They say he stands firm in wisdom, in whom this wisdom steadfastly dwells. He in whom wisdom is firmly established, who enjoys unbroken bliss, by whom the manifested world is almost unheeded, is called free even in life.
He who with thought dissolved is yet awake, though free from the bondage of waking life, whose illumination is free from impure mind-images, he, verily, is called free even in life.
He who perceives that his soul's pilgrimage is ended, who is free from disunion even while possessing division, whose imagination is free from imaginings, he, verily, is called free even in life.
He who even while this body exists, regards it as a
shadow, who has no sense of personality or possessions--these are the marks of him who is free in life. 
Whose mind lingers not over the past, nor goes out after the future, when perfect equanimity is gained, this is the mark of him who is free even in life.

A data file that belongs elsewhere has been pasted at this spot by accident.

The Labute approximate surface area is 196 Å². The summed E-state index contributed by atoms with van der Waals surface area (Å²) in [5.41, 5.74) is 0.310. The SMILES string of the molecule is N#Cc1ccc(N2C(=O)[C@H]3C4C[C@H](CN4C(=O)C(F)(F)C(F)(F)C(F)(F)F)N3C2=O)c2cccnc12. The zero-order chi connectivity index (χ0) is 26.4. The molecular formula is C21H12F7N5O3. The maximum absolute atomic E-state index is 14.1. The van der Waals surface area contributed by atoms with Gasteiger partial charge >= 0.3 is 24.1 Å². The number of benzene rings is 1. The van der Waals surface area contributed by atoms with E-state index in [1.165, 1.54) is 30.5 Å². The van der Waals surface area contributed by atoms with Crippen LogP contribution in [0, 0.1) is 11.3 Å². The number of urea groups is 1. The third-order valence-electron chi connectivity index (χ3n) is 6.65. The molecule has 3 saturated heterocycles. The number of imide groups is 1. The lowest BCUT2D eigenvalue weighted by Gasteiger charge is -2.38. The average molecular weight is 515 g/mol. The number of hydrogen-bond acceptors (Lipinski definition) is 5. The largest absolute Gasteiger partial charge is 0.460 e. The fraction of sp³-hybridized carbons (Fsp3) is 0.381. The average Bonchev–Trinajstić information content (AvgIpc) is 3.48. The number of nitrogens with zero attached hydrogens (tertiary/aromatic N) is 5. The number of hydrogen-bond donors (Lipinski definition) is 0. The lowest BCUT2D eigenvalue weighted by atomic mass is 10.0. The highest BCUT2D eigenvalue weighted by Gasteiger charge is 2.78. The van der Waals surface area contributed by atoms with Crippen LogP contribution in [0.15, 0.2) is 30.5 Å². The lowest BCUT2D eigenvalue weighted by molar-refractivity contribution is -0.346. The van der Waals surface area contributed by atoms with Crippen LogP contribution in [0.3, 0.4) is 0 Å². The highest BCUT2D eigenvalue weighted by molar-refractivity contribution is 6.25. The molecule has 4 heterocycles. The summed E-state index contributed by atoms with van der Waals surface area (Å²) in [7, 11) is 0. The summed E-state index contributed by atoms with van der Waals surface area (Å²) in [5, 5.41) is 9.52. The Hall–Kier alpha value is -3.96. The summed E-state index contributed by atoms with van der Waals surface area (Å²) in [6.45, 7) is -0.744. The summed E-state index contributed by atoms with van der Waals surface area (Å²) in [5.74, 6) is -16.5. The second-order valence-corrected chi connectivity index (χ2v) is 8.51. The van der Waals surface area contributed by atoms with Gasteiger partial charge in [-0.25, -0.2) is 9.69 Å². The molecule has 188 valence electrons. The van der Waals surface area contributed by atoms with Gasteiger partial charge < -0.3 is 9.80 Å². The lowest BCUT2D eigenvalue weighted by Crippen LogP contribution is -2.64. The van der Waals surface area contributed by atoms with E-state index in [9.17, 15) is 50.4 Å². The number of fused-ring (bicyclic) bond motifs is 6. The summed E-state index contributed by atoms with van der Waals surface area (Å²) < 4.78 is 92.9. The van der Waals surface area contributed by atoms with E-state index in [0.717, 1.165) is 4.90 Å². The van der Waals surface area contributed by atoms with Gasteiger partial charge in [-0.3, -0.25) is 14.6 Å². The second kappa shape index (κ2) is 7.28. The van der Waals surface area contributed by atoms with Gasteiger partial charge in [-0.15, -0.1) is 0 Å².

In this world, whose very nature is full of differences, where quality and defect are distinguished, to regard all things everywhere as the same, this is the mark of him who is free even in life.
Accepting wished and unwished objects with equanimity in the Self, and changing not in either event, is the mark of him who is free even in life.
When the sage's imagination is fixed on tasting the essence of the bliss of the Eternal, so that he distinguishes not between what is within and without, this is the mark of him who is free even in life.
Who is free from thought of "I" and "my," in body and senses and their works, who stands in equanimity, bears the mark of one who is free even in life.
He who has discerned the Eternal in the Self, through the power of sacred books, who is free from the bondage of the world, bears the mark of one who is free even in life.
He who never identifies himself with the body and senses, nor separates himself in thought from what is other than these, bears the mark of one who is free even in life.